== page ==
There’s Cari, second from left with the striped purse. She traveled with a group of students to Washington D.C. this summer. Here, she’s with Sen. Joe Donnelly rocking some Ivy Tech gear.

Where have students most likely seen you around campus?
What’s Up Weekly News Posts, WOW Wednesdays, Welcome Week, and Family Fun Nights.

What’s your favorite thing about your job?
I get to help students develop soft skills within the college community by not only offering programming, service, and enrichment opportunities, but also by fostering an environment where student interests can develop into student leadership and individual growth.

What’s your favorite event on campus, the No. 1 thing all students should be sure to stop by?
This is a tough one, because through the years we’ve had some great events. My favorites have to be our Trunk-or-Treat events. Being involved in an event that brings 1,800-plus new and old faces that include student, employee, and community members makes my heart smile.



Snapshots from this year’s Trunk-or-Treat on North Campus. Click on images to zoom.

If students want to make sure they don’t miss any great things on campus, what’s the best way to stay informed?
Ivy Life is the best place to find out what’s up on campus. Also, my weekly What’s Up emails and news posts.

Who’s That is an occasional feature on Green Light that spotlights Ivy Tech employees you’ve likely seen around campus–but you may not be quite sure who they are. Have someone you’d like to see featured in Who’s That? Email me at jgarver2@ivytech.edu.

Paws to Read honors prof for 10 years of reading

Ruth Davis and Piper have been reading to kids for 10 years.

Actually: They’ve been read to for 10 years.

Davis and her dog, Piper

Davis, assistant professor of human services at Ivy Tech Fort Wayne, and her dog Piper were honored last week through the Paws to Read program. Paws to Read is a literacy program where children read to dogs. Research has shown that 100 percent of kids who participate in programs like Paws improve their reading skills. Davis and Piper have participated for a decade through the Pontiac Branch of the Allen County Public Library.

Davis says

“Piper and I have watched many kids grow up in the program. Some started reading when they were toddlers, by telling stories about the pictures in the books. I love reading and know there is an amazing world in books, so it is a joy to encourage kids to read with this program. This neighborhood is one of the most impoverished in town as well, and that keeps me going back.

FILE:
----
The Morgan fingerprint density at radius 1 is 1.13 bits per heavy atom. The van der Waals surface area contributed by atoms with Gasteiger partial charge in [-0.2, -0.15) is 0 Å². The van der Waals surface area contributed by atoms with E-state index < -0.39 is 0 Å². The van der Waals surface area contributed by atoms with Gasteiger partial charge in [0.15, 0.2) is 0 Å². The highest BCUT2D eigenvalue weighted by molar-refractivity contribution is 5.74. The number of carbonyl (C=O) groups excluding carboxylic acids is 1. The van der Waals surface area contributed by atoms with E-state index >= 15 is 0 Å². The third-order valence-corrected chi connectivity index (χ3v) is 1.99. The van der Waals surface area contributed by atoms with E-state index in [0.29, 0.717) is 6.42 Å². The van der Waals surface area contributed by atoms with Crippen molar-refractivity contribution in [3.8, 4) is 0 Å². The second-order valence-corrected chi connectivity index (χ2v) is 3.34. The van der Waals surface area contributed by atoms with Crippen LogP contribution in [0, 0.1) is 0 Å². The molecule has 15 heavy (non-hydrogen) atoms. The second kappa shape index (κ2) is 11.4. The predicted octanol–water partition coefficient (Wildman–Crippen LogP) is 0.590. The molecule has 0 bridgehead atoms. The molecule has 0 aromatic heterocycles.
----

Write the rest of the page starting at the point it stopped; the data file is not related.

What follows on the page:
“One special memory was when a young boy, probably about 10 or 11 years old, saw Piper in the library and decided that he would read to him. Piper took to this kid immediately, gave the kid kisses and kept his chin on the kid’s knee while he read. I remarked to the kid that Piper must think he is special and in need of more attention. Then the kid revealed that he had just moved into a new foster home that very day, and the foster mom had brought him to the library. The kid thanked Piper for being his friend with an extra hug. I almost cried it was so sweet, and the boy came back several more times.”

Check out the photo from the ceremony in The Journal Gazette, which also featured Piper a year and a half ago.

Attention readers: It’s National Author’s Day!

On the list of strange holidays you’ve never heard of that take place each year, National Author’s Day has to be one of the best (at least for this book lover).

From NationalDayCalendar.com:

“After her grandmother’s death in 1968, Sue Cole promoted the observance of National Author’s Day. She urged people to write a note to their favorite author on Nov. 1, to ‘brighten up the sometimes lonely business of being a writer.’ She also suggested flying the American flag as another way of showing appreciation for the men and women who have created American literature.”

Celebrating it is easy: Support your favorite authors by purchasing a book by them, and share about it on social media with #NationalAuthorsDay. Not sure where to start? I asked the Ivy Tech librarians to suggest some authors students should be familiar with.


  • Brené Brown: “Brené is a scholar, author, and research professor. Her books are engaging, inspiring, and will move you to live courageously. Students (or any reader) would be empowered by what she has to say. The library recently acquired her most recently published book, Braving the Wilderness: The Quest for True Belonging and the Courage to Stand Alone.” suggested by Nicole Treesh, library director
  • Maya Angelou: “Maya is someone everyone should know by name. She was a poet, a writer, and a civil rights activist. Her words of wisdom are timeless. The library has many of her books including I Know Why the Caged Bird Sings.” suggested by Treesh
  • Margaret Atwood: “I know this is a trendy choice, since The Handmaid’s Tale TV series is currently so popular and critically acclaimed, but one of my reasons for picking it is because of its remarkable longevity. I’m old enough that I recall reading it when it first came out in 1985, and the fact that it’s still relevant – maybe even more relevant now – is amazing. I remember being absolutely chilled and horrified by Atwood’s vision of the future. Today’s students should read it not only because it’s a cautionary tale, but because Atwood is a darn good storyteller and the story itself will haunt them for the next 30 years – which is exactly what a great book should do.” suggested by Carol Gibbs, library assistant


  • Louise Erdich: “Her stories are about complicated characters dealing with history and the present, and although they struggle, things always work out in ways that uplift the human spirit.” suggested by Ann Morrison Spinney, librarian